At this stage of Jack's decline, they didn't get an easy job compared to the wonder years of Kirby at his peak power.
I don't even want to imagine what Vinnie would have done with Kirby's pencils in his twilight days.

Smith's inking has its charm but I'm happy it has only been a short-lived experiment.
By the way, I'm certainly a great fan of his early days when he was still signing Barry Smith with Kirby's influence beneath the surface of his "Art nouveau" style.
Not as much a fan of what he has done after under the BWS signature.

patrick ford's picture
Posted by: patrick ford | December 11, 2011

I'd have to rank Theakston

I'd have to rank Theakston below Colletta. What he did to The Hunger Dogs was criminal.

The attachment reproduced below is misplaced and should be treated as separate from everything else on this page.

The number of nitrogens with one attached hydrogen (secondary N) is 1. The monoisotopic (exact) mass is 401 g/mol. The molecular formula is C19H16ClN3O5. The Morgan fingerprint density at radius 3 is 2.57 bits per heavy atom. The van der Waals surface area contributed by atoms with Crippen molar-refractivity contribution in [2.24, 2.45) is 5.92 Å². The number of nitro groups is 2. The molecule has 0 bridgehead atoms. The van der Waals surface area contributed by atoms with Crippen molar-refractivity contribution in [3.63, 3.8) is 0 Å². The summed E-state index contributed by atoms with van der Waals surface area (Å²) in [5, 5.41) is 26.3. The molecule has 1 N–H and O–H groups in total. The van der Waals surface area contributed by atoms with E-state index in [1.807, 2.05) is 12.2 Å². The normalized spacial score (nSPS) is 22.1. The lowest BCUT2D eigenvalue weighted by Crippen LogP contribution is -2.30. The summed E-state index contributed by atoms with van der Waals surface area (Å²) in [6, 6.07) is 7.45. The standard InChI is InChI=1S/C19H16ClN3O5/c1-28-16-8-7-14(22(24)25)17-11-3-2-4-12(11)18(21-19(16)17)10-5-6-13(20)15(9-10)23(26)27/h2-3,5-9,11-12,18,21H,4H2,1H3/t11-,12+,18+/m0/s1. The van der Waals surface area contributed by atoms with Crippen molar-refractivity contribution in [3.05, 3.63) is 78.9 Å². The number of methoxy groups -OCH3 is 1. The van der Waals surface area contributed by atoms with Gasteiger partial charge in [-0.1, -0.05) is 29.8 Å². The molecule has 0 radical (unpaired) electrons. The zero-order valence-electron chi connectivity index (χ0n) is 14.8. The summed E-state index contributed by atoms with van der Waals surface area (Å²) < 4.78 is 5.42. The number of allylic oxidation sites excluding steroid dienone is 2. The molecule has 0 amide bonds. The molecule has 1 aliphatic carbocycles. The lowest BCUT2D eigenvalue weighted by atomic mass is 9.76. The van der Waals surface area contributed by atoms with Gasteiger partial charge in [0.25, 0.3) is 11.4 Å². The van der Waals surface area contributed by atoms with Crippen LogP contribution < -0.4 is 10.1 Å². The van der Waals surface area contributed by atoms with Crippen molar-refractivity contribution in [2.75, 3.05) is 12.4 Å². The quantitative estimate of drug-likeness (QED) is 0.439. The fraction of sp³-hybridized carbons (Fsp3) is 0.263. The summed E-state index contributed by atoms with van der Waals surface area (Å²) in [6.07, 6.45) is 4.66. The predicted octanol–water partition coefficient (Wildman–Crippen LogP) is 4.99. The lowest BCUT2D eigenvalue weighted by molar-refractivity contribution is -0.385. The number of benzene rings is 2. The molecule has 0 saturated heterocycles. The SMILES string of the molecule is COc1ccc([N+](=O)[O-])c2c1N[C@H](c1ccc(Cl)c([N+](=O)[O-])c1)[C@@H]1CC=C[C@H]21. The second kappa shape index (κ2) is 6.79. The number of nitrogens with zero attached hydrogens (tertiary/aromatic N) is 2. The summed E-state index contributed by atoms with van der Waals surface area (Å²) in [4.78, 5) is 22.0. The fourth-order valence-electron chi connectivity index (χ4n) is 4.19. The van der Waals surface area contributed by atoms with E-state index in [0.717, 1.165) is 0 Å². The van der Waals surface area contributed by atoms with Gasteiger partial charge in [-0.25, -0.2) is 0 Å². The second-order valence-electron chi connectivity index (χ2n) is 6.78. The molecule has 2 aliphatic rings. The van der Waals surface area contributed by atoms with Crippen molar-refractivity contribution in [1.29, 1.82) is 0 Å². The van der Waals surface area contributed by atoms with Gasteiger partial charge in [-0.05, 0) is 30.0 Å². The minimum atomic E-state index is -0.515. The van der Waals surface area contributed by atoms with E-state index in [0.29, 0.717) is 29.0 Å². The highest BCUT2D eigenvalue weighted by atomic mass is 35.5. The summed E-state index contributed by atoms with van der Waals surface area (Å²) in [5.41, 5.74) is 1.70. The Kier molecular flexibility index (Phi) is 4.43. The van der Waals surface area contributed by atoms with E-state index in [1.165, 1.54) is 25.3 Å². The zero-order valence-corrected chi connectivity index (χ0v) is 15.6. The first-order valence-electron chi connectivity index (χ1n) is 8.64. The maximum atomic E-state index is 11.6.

The Kirby Museum has plenty of Jack's pencils from Captain Victory posted in the gallery section:
http://kirbymuseum.org/gallery/v/Pencil+Photocopies/Captain+Victory/
Personally I think Kirby's pencils in the early to mid 80's are sensational, and very tight, as tight as anything he ever produced.

Krackles's picture
Posted by: Krackles | December 11, 2011

Growing up with a King

Patrick, my guess is, growing up with Kirby's comics from late seventies to early eighties, you are somewhat fetichist towards it.

Out of nostalgia our viewpoints are skewed towards the material we read a a kid.
Nonetheless, there's no denying that Kirby's art, starting from late seventies, suffered from a sharp decline in quality.

It's sad but quite understandable that, after decades of hard laboring, Jack's body was collapsing.
Also, taking account of the shameful treatment he had and still was going through from Marvel, one can only admire the man could manage to muster enough energy to last until the mid eighties.

Yes, even during his twilight days, there has always been something of value in what the King produced.
But, given how much highs he already achieved during his long career, it's not showing disrespect - quite the contrary - to place things at their rightful place.